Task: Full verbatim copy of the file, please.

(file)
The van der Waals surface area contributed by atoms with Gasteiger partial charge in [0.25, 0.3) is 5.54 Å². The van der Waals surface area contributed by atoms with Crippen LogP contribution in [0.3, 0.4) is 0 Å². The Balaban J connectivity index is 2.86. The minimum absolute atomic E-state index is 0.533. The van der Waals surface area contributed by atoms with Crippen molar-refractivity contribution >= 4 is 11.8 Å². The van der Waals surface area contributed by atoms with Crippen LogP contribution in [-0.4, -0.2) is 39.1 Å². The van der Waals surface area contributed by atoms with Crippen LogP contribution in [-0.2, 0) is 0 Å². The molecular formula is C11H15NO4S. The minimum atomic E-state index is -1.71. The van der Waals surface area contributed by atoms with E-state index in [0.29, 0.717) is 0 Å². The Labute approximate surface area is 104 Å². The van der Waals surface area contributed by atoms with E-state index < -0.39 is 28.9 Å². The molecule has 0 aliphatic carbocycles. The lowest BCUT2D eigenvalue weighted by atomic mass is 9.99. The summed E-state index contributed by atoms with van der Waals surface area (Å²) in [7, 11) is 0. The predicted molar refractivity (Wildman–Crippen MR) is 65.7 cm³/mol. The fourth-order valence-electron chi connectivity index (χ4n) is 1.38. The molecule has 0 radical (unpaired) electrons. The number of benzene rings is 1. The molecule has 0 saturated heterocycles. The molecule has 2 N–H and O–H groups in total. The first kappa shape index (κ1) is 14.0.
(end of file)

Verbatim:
The van der Waals surface area contributed by atoms with Gasteiger partial charge in [0.25, 0.3) is 5.54 Å². The van der Waals surface area contributed by atoms with Crippen LogP contribution in [0.3, 0.4) is 0 Å². The Balaban J connectivity index is 2.86. The minimum absolute atomic E-state index is 0.533. The van der Waals surface area contributed by atoms with Crippen molar-refractivity contribution >= 4 is 11.8 Å². The van der Waals surface area contributed by atoms with Crippen LogP contribution in [-0.4, -0.2) is 39.1 Å². The van der Waals surface area contributed by atoms with Crippen LogP contribution in [-0.2, 0) is 0 Å². The molecular formula is C11H15NO4S. The minimum atomic E-state index is -1.71. The van der Waals surface area contributed by atoms with E-state index in [0.29, 0.717) is 0 Å². The Labute approximate surface area is 104 Å². The van der Waals surface area contributed by atoms with E-state index < -0.39 is 28.9 Å². The molecule has 0 aliphatic carbocycles. The lowest BCUT2D eigenvalue weighted by atomic mass is 9.99. The summed E-state index contributed by atoms with van der Waals surface area (Å²) in [7, 11) is 0. The predicted molar refractivity (Wildman–Crippen MR) is 65.7 cm³/mol. The fourth-order valence-electron chi connectivity index (χ4n) is 1.38. The molecule has 0 radical (unpaired) electrons. The number of benzene rings is 1. The molecule has 0 saturated heterocycles. The molecule has 2 N–H and O–H groups in total. The first kappa shape index (κ1) is 14.0.